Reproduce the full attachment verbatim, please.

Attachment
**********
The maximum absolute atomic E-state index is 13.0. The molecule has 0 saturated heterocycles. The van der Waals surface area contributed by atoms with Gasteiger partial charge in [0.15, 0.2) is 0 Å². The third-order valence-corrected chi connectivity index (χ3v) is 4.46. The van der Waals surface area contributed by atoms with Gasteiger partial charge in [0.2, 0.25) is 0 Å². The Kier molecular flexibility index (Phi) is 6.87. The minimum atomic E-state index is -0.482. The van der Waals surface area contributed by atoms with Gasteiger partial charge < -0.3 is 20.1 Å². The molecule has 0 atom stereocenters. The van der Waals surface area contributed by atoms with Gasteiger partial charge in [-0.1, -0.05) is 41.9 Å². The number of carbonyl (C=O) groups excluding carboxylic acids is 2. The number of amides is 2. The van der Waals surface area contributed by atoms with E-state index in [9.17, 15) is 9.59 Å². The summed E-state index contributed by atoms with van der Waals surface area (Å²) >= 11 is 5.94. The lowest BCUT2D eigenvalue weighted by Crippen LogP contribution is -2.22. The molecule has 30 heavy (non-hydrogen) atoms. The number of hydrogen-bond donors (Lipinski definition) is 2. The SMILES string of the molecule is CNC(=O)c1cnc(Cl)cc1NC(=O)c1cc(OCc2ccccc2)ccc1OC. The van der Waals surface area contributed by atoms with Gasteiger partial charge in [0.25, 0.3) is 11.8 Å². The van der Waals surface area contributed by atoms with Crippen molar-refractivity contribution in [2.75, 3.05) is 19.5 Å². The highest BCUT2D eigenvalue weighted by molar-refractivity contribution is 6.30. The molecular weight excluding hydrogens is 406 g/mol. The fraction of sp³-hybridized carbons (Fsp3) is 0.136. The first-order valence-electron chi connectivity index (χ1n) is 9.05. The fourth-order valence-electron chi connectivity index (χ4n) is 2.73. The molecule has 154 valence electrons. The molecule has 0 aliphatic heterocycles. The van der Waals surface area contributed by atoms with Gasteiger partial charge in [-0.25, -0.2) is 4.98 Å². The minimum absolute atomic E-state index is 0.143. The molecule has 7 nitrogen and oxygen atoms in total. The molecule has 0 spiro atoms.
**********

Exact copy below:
The maximum absolute atomic E-state index is 13.0. The molecule has 0 saturated heterocycles. The van der Waals surface area contributed by atoms with Gasteiger partial charge in [0.15, 0.2) is 0 Å². The third-order valence-corrected chi connectivity index (χ3v) is 4.46. The van der Waals surface area contributed by atoms with Gasteiger partial charge in [0.2, 0.25) is 0 Å². The Kier molecular flexibility index (Phi) is 6.87. The minimum atomic E-state index is -0.482. The van der Waals surface area contributed by atoms with Gasteiger partial charge < -0.3 is 20.1 Å². The molecule has 0 atom stereocenters. The van der Waals surface area contributed by atoms with Gasteiger partial charge in [-0.1, -0.05) is 41.9 Å². The number of carbonyl (C=O) groups excluding carboxylic acids is 2. The number of amides is 2. The van der Waals surface area contributed by atoms with E-state index in [9.17, 15) is 9.59 Å². The summed E-state index contributed by atoms with van der Waals surface area (Å²) >= 11 is 5.94. The lowest BCUT2D eigenvalue weighted by Crippen LogP contribution is -2.22. The molecule has 30 heavy (non-hydrogen) atoms. The number of hydrogen-bond donors (Lipinski definition) is 2. The SMILES string of the molecule is CNC(=O)c1cnc(Cl)cc1NC(=O)c1cc(OCc2ccccc2)ccc1OC. The van der Waals surface area contributed by atoms with Gasteiger partial charge in [0.25, 0.3) is 11.8 Å². The van der Waals surface area contributed by atoms with Crippen molar-refractivity contribution in [2.75, 3.05) is 19.5 Å². The highest BCUT2D eigenvalue weighted by molar-refractivity contribution is 6.30. The molecular weight excluding hydrogens is 406 g/mol. The fraction of sp³-hybridized carbons (Fsp3) is 0.136. The first-order valence-electron chi connectivity index (χ1n) is 9.05. The fourth-order valence-electron chi connectivity index (χ4n) is 2.73. The molecule has 154 valence electrons. The molecule has 0 aliphatic heterocycles. The van der Waals surface area contributed by atoms with Gasteiger partial charge in [-0.25, -0.2) is 4.98 Å². The minimum absolute atomic E-state index is 0.143. The molecule has 7 nitrogen and oxygen atoms in total. The molecule has 0 spiro atoms.